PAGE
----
Sharpening your Skillset for Better Patient Outcomes

By Lori Diamos, PT, MS, 3DMAPS, CAFS, FAFS

As a physical therapist for more than 20 years, I’ve been privileged to work with and be mentored by greatness on more than a few occasions. As a new grad, I had a phenomenal physical therapist as a mentor. He suggested I take a course called Chain Reaction, the Study of Applied Functional Science. This coursework became the foundation of my career as a physical therapist.

The human body is amazing and complex, in college we learn the basics of anatomy, physiology, kinesiology and biomechanics. But for simplicity’s sake, we often break it down joint by joint making the information easier to digest. The chain reaction coursework reinforces the concept that each joint is connected and that what happens at one level of the body can influence movement and function both above and below a particular joint. Although each joint often has a directional preference it prefers to live and work in, chain reaction reminds us that every joint is actually very dynamic, three-dimensional, has to react efficiently and effectively to gravity, ground reaction forces, body mass and momentum to function properly. For me, the chain reaction course was a great reminder to always look at the big picture and the whole person when dissecting someone’s pain or dysfunction. This has enabled an efficient path to the root cause of a patient’s problem.

It took several years for me to discover additional Gray Institute courses after my first exposure to Chain Reaction, but I wish I had found them sooner because it truly changed the way I assessed and treated patients. The next Gray Institute course I discovered was 3-Dimensional Movement Analysis and Performance System (3D MAPS). 3DMAPS launched my patient care from good to great. Through a simple and systematized series of lunges, reaches and balance activities in six different directions, also known as transformational zones, 3D MAPS allows a therapist to assess functional mobility, stability and asymmetries at all the joints from head to toe quickly, efficiently and effectively. This will help the clinician better understand why pain, dysfunction, or risk of injury with activity may be present so that an appropriate treatment or program can be designed for each person’s individual needs. It does not require any extra tools or equipment and can be performed anywhere easily – in the clinic, on the field, at a fitness facility or in the community! Assessment using 3DMAPS yields very meaningful information allowing for more useful and successful treatment design.

My next step after 3DMAPS certification was pursuing a certification in Applied Functional Science (CAFS). Traditional therapy tends to place focus locally on the “part” that hurts, but a CAFS therapist knows to look globally with a more encompassing, whole person approach. Where 3DMAPS will identify global locations where the body is moving or stabilizing less optimally, CAFS will guide functional treatment or program design locally to the problem area and will then reassess the global function of an individual’s body. Building from the concepts in chain reaction and 3DMAPS, applied functional science is a melding of the physical (gravity, ground reaction forces, body mass and momentum), biological (bones, joints, nerves, muscle, 3D movement, and transformational zones), and behavioral sciences (mind, spirit, fun, encouragement, confidence, and patient centered goals) to create a customized approach specific to a patient’s wants, needs and limitations to optimize their daily function.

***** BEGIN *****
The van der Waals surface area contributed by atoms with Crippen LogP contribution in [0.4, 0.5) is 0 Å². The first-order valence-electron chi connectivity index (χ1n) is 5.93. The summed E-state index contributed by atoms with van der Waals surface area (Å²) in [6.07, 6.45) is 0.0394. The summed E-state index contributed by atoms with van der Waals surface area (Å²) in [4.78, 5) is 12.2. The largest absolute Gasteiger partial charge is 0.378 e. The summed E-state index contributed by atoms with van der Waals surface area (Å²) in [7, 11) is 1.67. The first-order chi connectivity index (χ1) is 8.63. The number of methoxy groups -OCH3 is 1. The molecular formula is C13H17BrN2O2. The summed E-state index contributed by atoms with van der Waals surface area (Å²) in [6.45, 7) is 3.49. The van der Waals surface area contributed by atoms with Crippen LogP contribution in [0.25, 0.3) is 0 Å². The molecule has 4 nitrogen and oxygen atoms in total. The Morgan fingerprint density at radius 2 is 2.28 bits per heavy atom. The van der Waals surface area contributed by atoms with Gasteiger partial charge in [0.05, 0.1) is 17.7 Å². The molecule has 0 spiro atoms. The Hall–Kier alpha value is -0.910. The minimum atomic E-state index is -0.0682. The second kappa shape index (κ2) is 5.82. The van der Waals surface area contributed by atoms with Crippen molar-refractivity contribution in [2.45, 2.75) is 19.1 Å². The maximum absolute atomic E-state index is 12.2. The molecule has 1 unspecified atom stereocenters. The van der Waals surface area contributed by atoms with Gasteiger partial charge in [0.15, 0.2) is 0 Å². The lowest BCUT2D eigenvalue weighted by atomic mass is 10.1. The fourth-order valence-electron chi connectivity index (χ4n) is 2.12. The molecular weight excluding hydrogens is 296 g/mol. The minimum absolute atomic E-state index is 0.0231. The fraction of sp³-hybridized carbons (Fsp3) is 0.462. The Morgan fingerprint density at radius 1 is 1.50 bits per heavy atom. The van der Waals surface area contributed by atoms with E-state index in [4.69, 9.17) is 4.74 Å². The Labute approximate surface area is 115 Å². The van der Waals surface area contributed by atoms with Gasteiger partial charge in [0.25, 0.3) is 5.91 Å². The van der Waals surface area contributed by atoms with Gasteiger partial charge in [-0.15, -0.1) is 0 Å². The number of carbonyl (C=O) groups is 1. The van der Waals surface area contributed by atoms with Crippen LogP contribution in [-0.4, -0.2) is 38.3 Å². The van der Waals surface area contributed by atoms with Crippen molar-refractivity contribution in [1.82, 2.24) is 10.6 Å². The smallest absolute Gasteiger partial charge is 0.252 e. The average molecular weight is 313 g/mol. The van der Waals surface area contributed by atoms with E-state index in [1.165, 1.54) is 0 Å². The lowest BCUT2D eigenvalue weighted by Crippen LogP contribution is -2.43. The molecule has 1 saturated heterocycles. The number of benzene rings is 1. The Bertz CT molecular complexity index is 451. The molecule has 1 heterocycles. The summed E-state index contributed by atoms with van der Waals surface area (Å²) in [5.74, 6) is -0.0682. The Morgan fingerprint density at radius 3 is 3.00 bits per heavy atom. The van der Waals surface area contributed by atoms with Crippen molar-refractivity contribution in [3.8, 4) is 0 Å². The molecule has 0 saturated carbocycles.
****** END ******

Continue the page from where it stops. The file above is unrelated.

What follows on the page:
Both 3DMAPS and CAFS are conveniently offered online or in live weekend courses, and Athletico has offered both conveniently packaged and exceedingly affordable in an applied functional science cohort. These certifications have made a significant difference in my functional and individualized approach to patient evaluation and treatment. More importantly, my patients have fun and excellent outcomes. I would like to encourage more clinicians to explore these offerings, because the content is so wonderful and immediately applicable to patient care. If you want to improve your functional outcomes and help keep your patients moving safely and effectively for a lifetime, consider signing up for the applied functional science cohort!

Feedback from the Field

“Going through the applied functional science cohort in 2017 transformed the way I prescribed exercise. I thought I was doing a good job with my post-op ACLs before in getting them safely back onto the field, but CAFS made their exercise program more fun, functional, making them even less at risk for re-injury.” – Anne B., Manager of Clinical Programs

“The thought process and subsequent methodology behind Applied Functional Science is an excellent way to look at your patients, from adolescent athletes to the elderly population, and assess global, functional movement patterns. Looking at patients in this way allows clinicians to better see how seemingly remote areas of movement dysfunction contribute to a patient’s pain.” – Carson L., Physical Therapist

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